Just to get it straight......higher octane ratings DOES NOT mean
slower burn time, it means that the gas can withstand higher heat and
pressure before an uncontroled explosion. The only to use high octane
is to help prevent pinging and detonation in high compression and
forced induction engines. Racing fuel is always above 100 octane, and
some is as high as 140. This would not work at 8000 rpm if it was a
slow burn time. For the problem with the Elantra, check the cat. it
may be cloging. If it is, the back pressure would cause more heat and
detonation. The problem would be amplified a high rpm or under a heavy
load, like going up a hill. Higher octane may help a little, but I
don't think it will solve the problem. Get it checked out soon.
Detonation and pinging will ruin your engine.
Sorry Bill, but that's incorrect. Racing fuels only work efficiently in
very high compression engines, or those that are highly boosted through
turbocharging or supercharging. The extreme heat and pressure created by
the high compression and/or boost cause the high octane fuel to burn
faster than it would in a lower compression engine. The burn rate of a
given fuel is a function of heat and pressure, it's not constant.
A clogged cat generally just causes a loss of power. I've never heard of
one causing detonation and if you think about it, it seems pretty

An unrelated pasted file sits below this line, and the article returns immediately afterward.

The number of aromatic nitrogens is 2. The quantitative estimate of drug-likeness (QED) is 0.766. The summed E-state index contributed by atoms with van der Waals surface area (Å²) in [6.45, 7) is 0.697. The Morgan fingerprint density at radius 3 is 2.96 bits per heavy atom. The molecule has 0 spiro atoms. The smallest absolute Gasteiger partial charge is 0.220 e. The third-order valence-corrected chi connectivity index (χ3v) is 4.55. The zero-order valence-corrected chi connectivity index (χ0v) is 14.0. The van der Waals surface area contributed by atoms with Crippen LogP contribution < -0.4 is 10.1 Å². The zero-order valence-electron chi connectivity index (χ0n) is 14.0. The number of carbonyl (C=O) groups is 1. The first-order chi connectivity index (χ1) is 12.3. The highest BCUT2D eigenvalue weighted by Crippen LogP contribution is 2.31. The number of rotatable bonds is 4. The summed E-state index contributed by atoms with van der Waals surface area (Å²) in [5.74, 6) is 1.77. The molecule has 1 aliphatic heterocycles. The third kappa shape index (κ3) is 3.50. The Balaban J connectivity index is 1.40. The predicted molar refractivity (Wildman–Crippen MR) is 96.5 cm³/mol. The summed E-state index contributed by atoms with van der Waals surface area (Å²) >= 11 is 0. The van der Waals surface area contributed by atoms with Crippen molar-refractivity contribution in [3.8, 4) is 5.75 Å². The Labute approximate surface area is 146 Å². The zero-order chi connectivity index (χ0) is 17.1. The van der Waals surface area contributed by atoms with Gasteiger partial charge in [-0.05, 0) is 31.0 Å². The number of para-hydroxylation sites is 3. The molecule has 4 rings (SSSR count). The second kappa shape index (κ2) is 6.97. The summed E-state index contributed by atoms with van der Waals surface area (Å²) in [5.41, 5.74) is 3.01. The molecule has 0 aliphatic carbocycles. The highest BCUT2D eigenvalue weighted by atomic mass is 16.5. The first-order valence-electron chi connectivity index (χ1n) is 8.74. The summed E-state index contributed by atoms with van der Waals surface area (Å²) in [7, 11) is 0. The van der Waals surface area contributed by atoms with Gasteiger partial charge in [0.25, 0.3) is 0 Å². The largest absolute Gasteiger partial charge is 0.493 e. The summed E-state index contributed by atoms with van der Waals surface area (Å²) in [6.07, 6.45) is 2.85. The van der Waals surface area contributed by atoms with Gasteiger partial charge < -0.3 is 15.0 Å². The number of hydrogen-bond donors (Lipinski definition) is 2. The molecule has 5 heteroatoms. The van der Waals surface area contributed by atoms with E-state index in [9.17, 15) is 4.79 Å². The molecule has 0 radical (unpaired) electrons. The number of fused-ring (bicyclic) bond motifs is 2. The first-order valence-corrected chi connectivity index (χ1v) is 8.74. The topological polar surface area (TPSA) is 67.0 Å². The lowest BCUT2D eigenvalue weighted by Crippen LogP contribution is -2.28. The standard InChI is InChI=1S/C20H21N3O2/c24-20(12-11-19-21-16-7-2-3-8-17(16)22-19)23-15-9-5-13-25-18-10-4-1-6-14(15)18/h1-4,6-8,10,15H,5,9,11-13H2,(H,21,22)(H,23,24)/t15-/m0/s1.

unlikely. High backpressure prevents exhaust gasses from exiting the
cylinders efficiently. Exhaust gas that isn't expelled has the effect of
reducing combustion temperatures, which is why engines used EGR
(Exhaust Gas Recirculation) systems to reduce combustion temps (which
reduces the formation of certain pollutants).
That's typical of knocking/pinging problems in general.
Please allow me to correct myself before I take any more hit on this.
When I said "always over 100", I should have said "almost always", and
I was refering to petrolium basd gas. My appologies.
On this I will agree to a point, but lower octane fuel that is put
into high pressure situation of the race engine will ignite from the
heat and pressure alone and not by the spark as it should. That is
what I am talking about. I should have explained myself better.
On this point, I have seen it happen more than once. I have seen a
clogged cat. turn an exhaust manifold cherry. The EGR is only open
when there is almost no load on the engine, and is considered an inert
gas, so it doesn't burn again and causes less heat. It is in a loop-
back configuration and is not causing back pressure.
"Racing fuel is always ...." is a risky thing to say with so many
kinds of racing and different racing fuels.
For example, Formula 1 cars run on plain old pump gasoline, but they
rev toward 20,000rpm if not higher.
Their "racing fuel" is the same stuff you can get at a gas station
although someone is paying a LOT more attention to the quality of
every liter used in an F1 car. They are not allowed to use octane
boosters or additives.
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